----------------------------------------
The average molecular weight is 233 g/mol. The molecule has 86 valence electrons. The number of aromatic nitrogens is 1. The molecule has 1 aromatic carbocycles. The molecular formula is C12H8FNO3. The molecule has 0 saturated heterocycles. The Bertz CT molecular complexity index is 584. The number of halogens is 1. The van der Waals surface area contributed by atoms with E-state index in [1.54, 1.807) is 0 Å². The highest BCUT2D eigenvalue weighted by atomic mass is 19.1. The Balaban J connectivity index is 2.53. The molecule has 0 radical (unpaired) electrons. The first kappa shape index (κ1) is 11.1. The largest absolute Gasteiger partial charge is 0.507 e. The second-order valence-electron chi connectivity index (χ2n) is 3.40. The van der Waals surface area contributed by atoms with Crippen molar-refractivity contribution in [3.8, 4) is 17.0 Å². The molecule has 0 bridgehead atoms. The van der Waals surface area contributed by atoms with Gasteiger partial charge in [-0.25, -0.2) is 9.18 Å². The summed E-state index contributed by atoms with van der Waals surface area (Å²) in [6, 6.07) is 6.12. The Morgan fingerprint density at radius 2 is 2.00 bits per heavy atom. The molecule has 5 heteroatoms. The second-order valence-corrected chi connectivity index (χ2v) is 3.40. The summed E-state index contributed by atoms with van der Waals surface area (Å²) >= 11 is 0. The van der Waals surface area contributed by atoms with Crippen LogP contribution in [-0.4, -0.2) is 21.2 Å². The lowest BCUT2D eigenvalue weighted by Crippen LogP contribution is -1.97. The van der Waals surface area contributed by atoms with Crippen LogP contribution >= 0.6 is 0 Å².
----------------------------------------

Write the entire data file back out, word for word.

The average molecular weight is 233 g/mol. The molecule has 86 valence electrons. The number of aromatic nitrogens is 1. The molecule has 1 aromatic carbocycles. The molecular formula is C12H8FNO3. The molecule has 0 saturated heterocycles. The Bertz CT molecular complexity index is 584. The number of halogens is 1. The van der Waals surface area contributed by atoms with E-state index in [1.54, 1.807) is 0 Å². The highest BCUT2D eigenvalue weighted by atomic mass is 19.1. The Balaban J connectivity index is 2.53. The molecule has 0 radical (unpaired) electrons. The first kappa shape index (κ1) is 11.1. The largest absolute Gasteiger partial charge is 0.507 e. The second-order valence-electron chi connectivity index (χ2n) is 3.40. The van der Waals surface area contributed by atoms with Crippen molar-refractivity contribution in [3.8, 4) is 17.0 Å². The molecule has 0 bridgehead atoms. The van der Waals surface area contributed by atoms with Gasteiger partial charge in [-0.25, -0.2) is 9.18 Å². The summed E-state index contributed by atoms with van der Waals surface area (Å²) in [6, 6.07) is 6.12. The Morgan fingerprint density at radius 2 is 2.00 bits per heavy atom. The molecule has 5 heteroatoms. The second-order valence-corrected chi connectivity index (χ2v) is 3.40. The summed E-state index contributed by atoms with van der Waals surface area (Å²) >= 11 is 0. The van der Waals surface area contributed by atoms with Crippen LogP contribution in [-0.4, -0.2) is 21.2 Å². The lowest BCUT2D eigenvalue weighted by Crippen LogP contribution is -1.97. The van der Waals surface area contributed by atoms with Crippen LogP contribution >= 0.6 is 0 Å².